Tuesday

1st Dec 2020

MEPs fearful of 'red zone' Strasbourg plenary

  • Parliament president David Sassoli (l) and commission president Ursula von der Leyen previously in Strasbourg. There will be no handshakes this time (Photo: © European Union 2019 - Source : EP)

As MEPs prepare for the European Parliament's first plenary session in Strasbourg since back in February, question marks surround next week's trip to France, after the French government designated the city a coronavirus "red zone".

On Sunday (6 September), French health authorities have put seven more departments, including Lille, Strasbourg and Dijon, on high alert as Covid-19 infections continue to rise.

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It means authorities can impose exceptional measures, such as mandatory face masks.

Concerns had already rising among MEPs on whether holding the plenary session next week in France was too much of a risk, and whether it sends the right signal to EU citizens.

The parliament - in line with the EU treaty - needs to hold 12 plenary sessions in Strasbourg per year, even though MEPs have previously voted to scrap the costly monthly travel.

Preparations for the trip are currently ongoing, as the parliament decided in July to resume meetings in Strasbourg in September.

Parliament president David Sassoli is now to make the final decision ahead of the assembly's leadership and parliamentary group chairs meeting on Thursday (10 Thursday).

The leader of the Socialists and Democrats, Sassoli's group, Iratxe Garcia in a letter last week argued against going, saying that "threat of the pandemic is still very much present".

"Throughout Europe, we are asking our citizens to make sacrifices, to follow mitigating measures and to limit their movements, it is therefore impossible either to explain nor to justify why their representatives should increase the risk to counter these efforts," she wrote to Sassoli.

"The European parliament must lead by example and agree to hold the plenary in Brussels. Failing that, the Green group will limit its physical participation to the absolute minimum," co-chair of the Greens, Philip Lamberts said, The Green group historically supports dumping the Strasbourg seat altogether.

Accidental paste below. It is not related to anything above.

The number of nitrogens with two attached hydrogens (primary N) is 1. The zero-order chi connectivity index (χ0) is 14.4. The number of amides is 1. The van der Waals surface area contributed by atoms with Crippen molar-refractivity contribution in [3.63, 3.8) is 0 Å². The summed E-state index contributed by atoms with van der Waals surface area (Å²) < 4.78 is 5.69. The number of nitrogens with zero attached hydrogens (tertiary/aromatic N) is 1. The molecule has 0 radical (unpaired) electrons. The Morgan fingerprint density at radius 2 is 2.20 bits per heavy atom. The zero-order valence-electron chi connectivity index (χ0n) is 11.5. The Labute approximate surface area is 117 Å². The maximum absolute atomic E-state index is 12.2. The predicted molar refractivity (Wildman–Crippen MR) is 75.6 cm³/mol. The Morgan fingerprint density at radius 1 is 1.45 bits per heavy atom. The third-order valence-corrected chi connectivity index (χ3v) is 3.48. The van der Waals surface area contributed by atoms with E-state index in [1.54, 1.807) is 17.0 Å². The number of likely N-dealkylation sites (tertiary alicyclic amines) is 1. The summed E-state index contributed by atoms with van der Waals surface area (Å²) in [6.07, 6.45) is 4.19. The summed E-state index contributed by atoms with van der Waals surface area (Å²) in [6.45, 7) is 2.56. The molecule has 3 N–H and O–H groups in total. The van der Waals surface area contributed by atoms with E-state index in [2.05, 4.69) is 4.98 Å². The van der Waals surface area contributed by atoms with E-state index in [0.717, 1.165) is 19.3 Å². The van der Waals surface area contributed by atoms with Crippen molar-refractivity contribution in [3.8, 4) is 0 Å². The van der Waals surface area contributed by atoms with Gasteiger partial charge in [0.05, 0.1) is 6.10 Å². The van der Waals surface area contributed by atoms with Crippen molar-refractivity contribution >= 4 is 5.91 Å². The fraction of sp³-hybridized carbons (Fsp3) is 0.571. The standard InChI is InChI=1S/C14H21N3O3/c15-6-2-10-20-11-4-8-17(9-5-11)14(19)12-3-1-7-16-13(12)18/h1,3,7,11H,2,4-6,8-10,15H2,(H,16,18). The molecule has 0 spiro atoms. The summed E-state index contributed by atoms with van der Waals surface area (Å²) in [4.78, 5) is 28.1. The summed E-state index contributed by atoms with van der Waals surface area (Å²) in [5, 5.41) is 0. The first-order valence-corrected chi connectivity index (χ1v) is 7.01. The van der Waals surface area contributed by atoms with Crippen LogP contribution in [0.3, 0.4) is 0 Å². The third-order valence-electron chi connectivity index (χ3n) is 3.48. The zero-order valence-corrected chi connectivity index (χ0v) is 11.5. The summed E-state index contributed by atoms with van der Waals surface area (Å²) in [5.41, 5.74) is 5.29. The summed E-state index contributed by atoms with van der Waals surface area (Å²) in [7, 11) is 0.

The liberal Renew group will discuss the issue at their meeting on Tuesday, while the centre-right European People's Party - whose MEPs are divided on the issue - will support Sassoli in his decision.

Parliament officials say the groups' positions are part of the many elements Sassoli is considering when deciding next week's meeting.

Sassoli is seeking out the advice of French authorities of the parliament's medical service, the European Centre for Disease Prevention and Control, which he needs to balance with the treaty requirement. Neglecting that could, in theory, prompt France to take the parliament to the European Court of Justice.

The "analysis is ongoing", a parliament spokesperson said, adding that "all [information] will be taken into account, but there is also the legal obligation".

"We know that it's going to be difficult," a parliament source described the dilemma, adding: "If the president decided not to go, the French will put pressure on him, but if we go and something happens, it will be president's responsibility."

"I will go to Strasbourg, and I will sit in my office to keep social distancing, like in Brussels" said the source.

Practicalities

Political groups sent a letter to the secretary general of the parliament, Klaus Welle, on Monday with questions about the specific arrangements in Strasbourg.

Next week's travel means that even with minimum staff, over a thousand people will make their way to the French city, with MEPs arriving from all over Europe.

Rooms in the parliament will be cleaned regularly, and there will be measures to make sure people can keep a safe distance - for example, extended hours at the canteen.

EU Commission president Ursula von der Leyen will also travel to Strasbourg to deliver her 'State of the EU' speech, launching the union's political season.

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